The USGS, along with NASA, the European Commission, and the European Space Agency, has been critical in the provision of imagery for this new version of Google Earth Timelapse that shows visual evidence of global changes spanning nearly 40 years.
In the biggest update to Google Earth since 2017, you can now see our planet in an entirely new dimension: time. With Timelapse in Google Earth, 20 million satellite photos from the past 37 years have been embedded into Google Earth, allowing users to explore changes to our planet's surface over time. Now anyone can watch time unfold across the globe and witness nearly four decades of planetary change.
The new Timelapse tool allows researchers, educators, nonprofits, governments, and the world-wide community to access powerful 3D visuals to study our planet’s stories and consider actions regarding climate change, sustainable development and much more. None of this would have been possible without the help of USGS: The data from USGS/NASA Landsat satellites have been the major source for the global imagery behind the Google Earth application, including this new feature.
Google partnered with Carnegie Mellon University’s CREATE Lab to create five thematic “Earth Voyager” stories that users can explore through guided tours:
- forest change,
- urban growth,
- warming temperatures,
- mining and renewable energy sources,
- and the Earth’s fragile beauty.
To explore Timelapse in Google Earth, go to g.co/Timelapse. You can use the search bar to choose any place on the planet where you want to see the changes over time in motion. Or open Google Earth and click on the ship’s wheel to find interactive guided tours of the new imagery and featured locations.
Google is also releasing more than 800 time-lapse videos covering more than 300 locations on YouTube. The videos will be available for free download in ready-to-use MP4 format.
Landsat is Indispensable for Google Timelapse
The content served by 3D Timelapse is derived, in large part, from five decades of U.S. Government investment in Landsat observations and data distribution. These substantial investments, measured in tens of billions of dollars, have created a Landsat archive containing nearly 300 billion square kilometers of global imagery. Every day, the Landsat data archive grows by about 40 million square kilometers – the size of Europe and North America combined. At an altitude of 705 km, one Landsat satellite takes 232 orbits, or 16 days, to complete global coverage. The baseline configuration of two operational Landsat satellites achieves 8-day repeat coverage of any location on Earth.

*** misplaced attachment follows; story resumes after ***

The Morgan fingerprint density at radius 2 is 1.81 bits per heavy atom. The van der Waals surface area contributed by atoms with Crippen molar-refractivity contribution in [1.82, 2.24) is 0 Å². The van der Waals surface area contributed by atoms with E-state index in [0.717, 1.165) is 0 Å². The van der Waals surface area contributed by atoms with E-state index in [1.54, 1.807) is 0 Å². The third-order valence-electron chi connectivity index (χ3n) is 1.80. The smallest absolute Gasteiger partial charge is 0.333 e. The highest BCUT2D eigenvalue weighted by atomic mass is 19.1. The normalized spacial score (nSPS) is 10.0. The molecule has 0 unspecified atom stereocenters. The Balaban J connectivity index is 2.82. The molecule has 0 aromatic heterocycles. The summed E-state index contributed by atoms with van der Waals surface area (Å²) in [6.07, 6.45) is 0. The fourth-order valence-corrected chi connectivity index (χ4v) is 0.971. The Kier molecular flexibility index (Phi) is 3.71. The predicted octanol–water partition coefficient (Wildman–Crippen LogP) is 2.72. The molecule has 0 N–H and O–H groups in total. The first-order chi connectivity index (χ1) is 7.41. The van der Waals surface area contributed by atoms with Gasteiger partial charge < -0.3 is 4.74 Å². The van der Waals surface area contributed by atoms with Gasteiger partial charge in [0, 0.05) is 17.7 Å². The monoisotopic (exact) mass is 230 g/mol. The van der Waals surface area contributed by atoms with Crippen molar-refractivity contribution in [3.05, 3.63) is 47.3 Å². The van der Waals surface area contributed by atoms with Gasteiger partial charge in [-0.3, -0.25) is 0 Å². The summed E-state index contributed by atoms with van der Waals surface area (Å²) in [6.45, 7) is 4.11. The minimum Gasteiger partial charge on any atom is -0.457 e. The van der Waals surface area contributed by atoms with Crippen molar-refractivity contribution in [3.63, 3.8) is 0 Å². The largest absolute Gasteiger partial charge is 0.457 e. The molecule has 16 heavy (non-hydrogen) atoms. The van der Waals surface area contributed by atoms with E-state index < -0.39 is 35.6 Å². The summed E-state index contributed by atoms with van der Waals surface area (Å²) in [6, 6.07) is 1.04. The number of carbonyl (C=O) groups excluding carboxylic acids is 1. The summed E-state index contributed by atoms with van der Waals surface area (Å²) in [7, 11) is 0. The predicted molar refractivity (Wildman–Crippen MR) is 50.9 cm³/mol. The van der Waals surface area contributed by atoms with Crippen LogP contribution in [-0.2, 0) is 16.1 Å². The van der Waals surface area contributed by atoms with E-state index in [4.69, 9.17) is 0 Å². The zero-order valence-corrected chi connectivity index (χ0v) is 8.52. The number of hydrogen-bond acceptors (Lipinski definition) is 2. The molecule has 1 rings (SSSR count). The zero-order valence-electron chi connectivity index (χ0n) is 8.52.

Landsat’s unique multi-spectral instruments simultaneously collect visible, shortwave and thermal infrared data. By observing phenomena that can’t be seen by the human eye, Landsat helps users identify and analyze a wide variety of critical landscape changes .
In the past, data delivery was cumbersome, and users had to pay for access. Today, by leveraging digital communications, supercomputer technology, and cloud processing, USGS makes the world’s largest archive of land surface imagery accessible to anyone for free.
- The Landsat imagery collection is the world’s only long-term, continuous, data record of the entire Earth’s land surfaces dating back to 1972.
- Processed Landsat data are globally recognized for their scientific quality, precision and consistency.
- The processed data are at 30-meter resolution – meaning 1 pixel is 30 x 30 meters, roughly the size of a baseball field. This provides the ideal scale to observe and measure human- and natural land change.
- Consistent collection methods provide direct comparability across decades, making it easier to detect subtle land change.
- More than 100 million Landsat scenes have been downloaded from the USGS since 2008, when the data became free as part of the Department of the Interior’s Open Data Policy.
The Future of Landsat
To emphasize the USGS’s commitment to future Landsat missions, NASA and the USGS will continue the global data record with the launch of the Landsat 9 satellite this September. The successor mission, Landsat Next, is currently being planned for lift-off toward the end of the decade. That satellite will include major improvements over today’s observation platforms to support a broader range of scientific and commercial uses.
Continued dialogue with, and support from, Landsat data users will be essential to maintain Landsat continuity and improvements in the future. These enhancements will result in better information products and services.
To learn more about the history of the USGS/NASA Landsat missions, their societal benefits, how to download data and much more, go to: https://www.usgs.gov/core-science-systems/nli/landsat